Carlos Lozada – The Washington Book

Carlos Lozada The Washington Book recensie en informatie boek over hoe machtige Amerikaanse politici zich uiten in boeken en geschriften. Op 27 februari 2024 verschijnt bij uitgeverij Simon & Schuster, The Washington Book, het nieuwe boek van de Amerikaanse columnist en politiek journalist Carlos Lozada. Hier lees je informatie over de inhoud van het boek, de schrijver en over de uitgave. Een Nederlandse vertaling van het boek is niet verkrijgbaar of aangekondigd.

Carlos Lozada The Washington Book recensie

  • “An absolutely original genius.” (Bob Woodward, The Washington Post)
  • “Lozada’s strengths as a critic are obvious. He is charming, funny, and light on his feet, and his descriptions are exceptionally clear and pithy. . . . This aphoristic style cuts to the quick of complex ideas.” (Katy Waldman, The New Yorker)
  • “Lozada’s insights are piquant and enlightening, the result being an enhanced understanding of the complicated mess that is American politics.” (Booklist)

Carlos Lozada The Washington Book

The Washington Book

  • Auteur: Carlos Lozada (Verenigde Staten)
  • Soort boek: Amerikaanse politiek
  • Taal: Engels
  • Uitgever: Simon & Schuster
  • Verschijnt: 27 februari 2024
  • Omvang: 416 pagina’s
  • Uitgave: gebonden boek / ebook
  • Prijs: $29.99 / $14.99
  • Boek bestellen bij: Bol / Libris

Flaptekst van het boek over de Amerikaanse politiek van Carlos Lozada

The Pulitzer Prize–winning opinion columnist at The New York Times explores how people in power reveal themselves through their books and writings and, in so doing, illuminates the personal, political, and cultural conflicts driving Washington and the nation.

As a long-time book critic and columnist in Washington, Carlos Lozada dissects all manner of texts: commission reports, political reporting, Supreme Court decisions, and congressional inquiries to understand the controversies animating life in the capital. He also reads copious books by politicians and top officials: tell-all accounts by administration insiders, campaign biographies by candidates longing for high office, revisionist memoirs by those leaving those offices behind. With this provocative essay collection, Lozada argues that no matter how carefully political figures sanitize their experiences, positions, and records, no matter how diligently they present themselves in the best and safest and most electable light, they almost always let slip the truth. They show us their faults and blind spots, their ambitions and compromises, their underlying motives and insecurities. Whether they mean to or not, they tell us who they really are.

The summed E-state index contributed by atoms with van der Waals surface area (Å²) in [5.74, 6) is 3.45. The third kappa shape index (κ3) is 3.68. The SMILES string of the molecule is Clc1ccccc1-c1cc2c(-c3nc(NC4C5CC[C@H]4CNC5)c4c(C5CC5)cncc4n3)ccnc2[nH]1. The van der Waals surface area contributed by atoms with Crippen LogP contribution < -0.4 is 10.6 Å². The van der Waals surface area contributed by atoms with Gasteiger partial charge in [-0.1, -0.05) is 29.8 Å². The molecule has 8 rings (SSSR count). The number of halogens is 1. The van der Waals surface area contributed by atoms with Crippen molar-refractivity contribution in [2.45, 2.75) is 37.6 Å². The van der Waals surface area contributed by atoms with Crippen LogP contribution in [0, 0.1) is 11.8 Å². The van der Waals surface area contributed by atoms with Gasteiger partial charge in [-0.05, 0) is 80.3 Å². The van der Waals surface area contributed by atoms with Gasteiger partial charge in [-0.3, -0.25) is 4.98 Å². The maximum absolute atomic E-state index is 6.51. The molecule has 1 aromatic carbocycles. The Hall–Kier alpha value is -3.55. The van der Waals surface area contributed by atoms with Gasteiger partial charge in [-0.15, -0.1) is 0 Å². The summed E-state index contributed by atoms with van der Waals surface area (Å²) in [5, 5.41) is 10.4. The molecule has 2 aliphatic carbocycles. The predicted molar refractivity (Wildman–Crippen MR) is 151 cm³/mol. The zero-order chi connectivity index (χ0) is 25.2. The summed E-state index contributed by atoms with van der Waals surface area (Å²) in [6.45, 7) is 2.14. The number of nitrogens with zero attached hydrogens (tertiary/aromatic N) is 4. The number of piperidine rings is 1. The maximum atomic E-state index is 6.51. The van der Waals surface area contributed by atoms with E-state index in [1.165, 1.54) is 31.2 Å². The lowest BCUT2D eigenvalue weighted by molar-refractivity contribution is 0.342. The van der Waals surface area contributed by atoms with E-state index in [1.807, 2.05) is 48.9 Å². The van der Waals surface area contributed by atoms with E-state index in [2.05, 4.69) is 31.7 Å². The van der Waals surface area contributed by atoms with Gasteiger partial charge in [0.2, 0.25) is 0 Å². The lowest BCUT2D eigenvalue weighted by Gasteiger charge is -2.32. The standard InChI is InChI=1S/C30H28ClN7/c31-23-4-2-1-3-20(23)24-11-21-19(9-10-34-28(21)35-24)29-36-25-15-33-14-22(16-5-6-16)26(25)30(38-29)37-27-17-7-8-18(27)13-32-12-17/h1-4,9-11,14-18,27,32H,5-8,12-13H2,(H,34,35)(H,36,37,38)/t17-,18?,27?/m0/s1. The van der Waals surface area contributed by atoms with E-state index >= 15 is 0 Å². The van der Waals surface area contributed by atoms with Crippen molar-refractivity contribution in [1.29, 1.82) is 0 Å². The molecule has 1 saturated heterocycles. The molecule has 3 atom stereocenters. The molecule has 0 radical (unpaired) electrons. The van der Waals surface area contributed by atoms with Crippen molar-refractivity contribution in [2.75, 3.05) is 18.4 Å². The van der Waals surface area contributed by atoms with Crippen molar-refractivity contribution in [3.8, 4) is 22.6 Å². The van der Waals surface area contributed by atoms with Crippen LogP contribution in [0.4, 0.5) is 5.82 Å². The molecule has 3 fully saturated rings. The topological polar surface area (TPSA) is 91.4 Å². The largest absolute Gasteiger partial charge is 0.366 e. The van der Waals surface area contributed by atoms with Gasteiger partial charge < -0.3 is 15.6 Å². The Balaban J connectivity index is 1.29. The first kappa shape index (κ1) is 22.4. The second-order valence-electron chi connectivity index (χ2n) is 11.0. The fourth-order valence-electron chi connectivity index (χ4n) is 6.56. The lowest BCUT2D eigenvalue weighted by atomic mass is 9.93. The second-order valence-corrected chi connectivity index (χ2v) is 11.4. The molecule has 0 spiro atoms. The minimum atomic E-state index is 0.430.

In his memoirs and speeches, Barack Obama constantly invoked the power and meaning of his life story, Lozada notes, a sign of how the former president capitalized on his personal symbolism, trying to transform it from inspiration on the campaign trail into an all-purpose governing tool. In a soliloquy about his hair in a self-help book published two decades ago, Donald Trump revealed not just his vanity, Lozada explains, but his utter isolation from the world, long before he entered the bubble of the White House. In deft and lacerating prose, Lozada interprets the unresolved tensions of Hillary Clinton’s ideological beliefs. He imagines the wonderful memoir George H.W. Bush could have given us but instead left scattered in throughout various books and letters. He explores why Kamala Harris has struggled to carve out a distinctive role as vice president. He explains how Ron DeSantis’s pitch to America is just a list of enemies. And he even glimpses what Vladimir Putin fears the most, and why he seeks conflict with the West. He does so all through their own books, and their own words.

Lozada reads these books so you don’t have to. The Washington Book is the perfect guide to the state of our politics, and then men and women who dominate the terrain. It explores the construction of personal identity, the delusions of leadership, and that mix of subservience and ambition that can define a life in politics. The more we read the stories of Washington, Lozada contends, the clearer our understanding of the competing visions of our country.

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